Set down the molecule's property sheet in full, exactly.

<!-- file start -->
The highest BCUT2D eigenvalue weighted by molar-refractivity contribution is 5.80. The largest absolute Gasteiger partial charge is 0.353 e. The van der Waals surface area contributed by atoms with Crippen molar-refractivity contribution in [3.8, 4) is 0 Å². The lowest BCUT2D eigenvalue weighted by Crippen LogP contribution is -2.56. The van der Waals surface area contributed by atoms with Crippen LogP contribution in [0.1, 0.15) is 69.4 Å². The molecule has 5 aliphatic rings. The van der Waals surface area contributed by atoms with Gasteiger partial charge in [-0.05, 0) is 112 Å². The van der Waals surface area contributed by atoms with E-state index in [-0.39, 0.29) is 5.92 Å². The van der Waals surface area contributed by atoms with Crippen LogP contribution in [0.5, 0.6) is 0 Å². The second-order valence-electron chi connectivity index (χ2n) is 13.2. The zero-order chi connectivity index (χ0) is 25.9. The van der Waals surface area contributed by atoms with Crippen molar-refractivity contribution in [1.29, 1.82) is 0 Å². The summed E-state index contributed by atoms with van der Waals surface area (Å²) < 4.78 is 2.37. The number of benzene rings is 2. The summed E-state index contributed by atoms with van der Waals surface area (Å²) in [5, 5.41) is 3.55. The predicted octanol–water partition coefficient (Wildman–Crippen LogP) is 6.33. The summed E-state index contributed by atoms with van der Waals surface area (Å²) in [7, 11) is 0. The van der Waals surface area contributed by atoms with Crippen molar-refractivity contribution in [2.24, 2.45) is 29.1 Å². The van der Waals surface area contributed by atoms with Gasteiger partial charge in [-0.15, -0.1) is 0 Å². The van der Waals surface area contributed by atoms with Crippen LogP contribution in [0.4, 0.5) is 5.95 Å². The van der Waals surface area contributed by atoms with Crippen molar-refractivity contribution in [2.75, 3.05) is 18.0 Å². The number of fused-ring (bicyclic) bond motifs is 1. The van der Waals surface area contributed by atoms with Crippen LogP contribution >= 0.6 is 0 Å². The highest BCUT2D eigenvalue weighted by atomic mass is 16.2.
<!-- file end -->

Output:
The highest BCUT2D eigenvalue weighted by molar-refractivity contribution is 5.80. The largest absolute Gasteiger partial charge is 0.353 e. The van der Waals surface area contributed by atoms with Crippen molar-refractivity contribution in [3.8, 4) is 0 Å². The lowest BCUT2D eigenvalue weighted by Crippen LogP contribution is -2.56. The van der Waals surface area contributed by atoms with Crippen LogP contribution in [0.1, 0.15) is 69.4 Å². The molecule has 5 aliphatic rings. The van der Waals surface area contributed by atoms with Gasteiger partial charge in [-0.05, 0) is 112 Å². The van der Waals surface area contributed by atoms with E-state index in [-0.39, 0.29) is 5.92 Å². The van der Waals surface area contributed by atoms with Crippen LogP contribution in [0.5, 0.6) is 0 Å². The second-order valence-electron chi connectivity index (χ2n) is 13.2. The zero-order chi connectivity index (χ0) is 25.9. The van der Waals surface area contributed by atoms with Crippen molar-refractivity contribution in [1.29, 1.82) is 0 Å². The summed E-state index contributed by atoms with van der Waals surface area (Å²) < 4.78 is 2.37. The number of benzene rings is 2. The summed E-state index contributed by atoms with van der Waals surface area (Å²) in [5, 5.41) is 3.55. The predicted octanol–water partition coefficient (Wildman–Crippen LogP) is 6.33. The summed E-state index contributed by atoms with van der Waals surface area (Å²) in [7, 11) is 0. The van der Waals surface area contributed by atoms with Crippen molar-refractivity contribution in [2.24, 2.45) is 29.1 Å². The van der Waals surface area contributed by atoms with Gasteiger partial charge in [-0.15, -0.1) is 0 Å². The van der Waals surface area contributed by atoms with Crippen LogP contribution in [0.4, 0.5) is 5.95 Å². The van der Waals surface area contributed by atoms with Crippen molar-refractivity contribution in [2.75, 3.05) is 18.0 Å². The number of fused-ring (bicyclic) bond motifs is 1. The van der Waals surface area contributed by atoms with Crippen LogP contribution >= 0.6 is 0 Å². The highest BCUT2D eigenvalue weighted by atomic mass is 16.2.